Don't Care If I Die - The Earaches [from The Funhouse Comp Thing]
anger at existence.
Floorplan - Youth Rescue Mission [from Youth Rescue Mission]
Warm string kodakmoment sound, but flatfooted and begrieved - there are actual living spirits in that quiet shady street!
November 14, 2016
Cançoes Profundas - Steve Peters - Steve Peters, Rafael Carvalho, Lesli Dalaba, Beth Fleenor, Paul Kikuchi, Joshua Parmenter, Naomi Siegel, Greg Sinibaldi
Now that's what I call a baptism! Extreme inundation. You, pilgrim, have been duly dunked.
forth comes human-babble
tongues of deep :: we mimic, talk back
a cathedral a bell we stand inside
the sky a bell we stand under
distillation of ocean roll and roar
water to water :: an island enclosed
clock tick or windroar as time
alternates crisscross in the ether
thin signals from shore
shipcalls shorecalls birdcalls whalecalls
geography as memory :: memory as geography
Die Kunst der Fuge Contrapunctus III - J. S. Bach - Zoltan Kocsis
These gears are in such a tight space they really should seize up. But these cogs are subtly twisted. Creation as machine.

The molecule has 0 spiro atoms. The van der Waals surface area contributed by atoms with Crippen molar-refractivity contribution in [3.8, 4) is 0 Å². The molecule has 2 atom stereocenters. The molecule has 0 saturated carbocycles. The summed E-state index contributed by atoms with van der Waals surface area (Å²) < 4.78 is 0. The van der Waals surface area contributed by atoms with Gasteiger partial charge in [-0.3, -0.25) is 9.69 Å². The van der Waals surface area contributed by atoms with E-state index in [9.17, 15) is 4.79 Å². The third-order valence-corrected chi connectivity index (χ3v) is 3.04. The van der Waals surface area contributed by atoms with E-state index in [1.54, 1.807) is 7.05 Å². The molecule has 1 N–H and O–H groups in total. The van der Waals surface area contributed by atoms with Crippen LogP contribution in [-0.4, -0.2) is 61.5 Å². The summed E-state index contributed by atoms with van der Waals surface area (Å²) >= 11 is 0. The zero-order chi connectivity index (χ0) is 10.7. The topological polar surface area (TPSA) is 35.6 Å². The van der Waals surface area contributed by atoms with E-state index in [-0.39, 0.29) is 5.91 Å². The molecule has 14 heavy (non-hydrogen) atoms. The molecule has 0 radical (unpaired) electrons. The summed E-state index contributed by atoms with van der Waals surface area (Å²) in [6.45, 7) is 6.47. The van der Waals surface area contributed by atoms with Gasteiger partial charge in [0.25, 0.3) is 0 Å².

Sonata in B minor Hob XVI:32 - Haydn - Anton Nel
Delicacy and fineness of feeling achieving a state of decadence.
November 16, 2016
Die Zauberflöte Act I - Mozart - Berlin Philharmonic Orchestra, Karl Bohm
Of all Mozart's well-known operas I struggle with this one the most. Sometimes I can convince myself it all hangs together, but most of the time I can't. I was doing somewhat better this time, considering it as a parable of repression and resistance, patri- and matri-archy, animal human and civilized human. What is missing entirely are the characters that seem to have stepped living and breathing out of the past. These figures were 2D then and are still so. He could sure write a stunning tune or two though.
Sonata in A Op. 101 (#28) - Beethoven - Wilhelm Kempff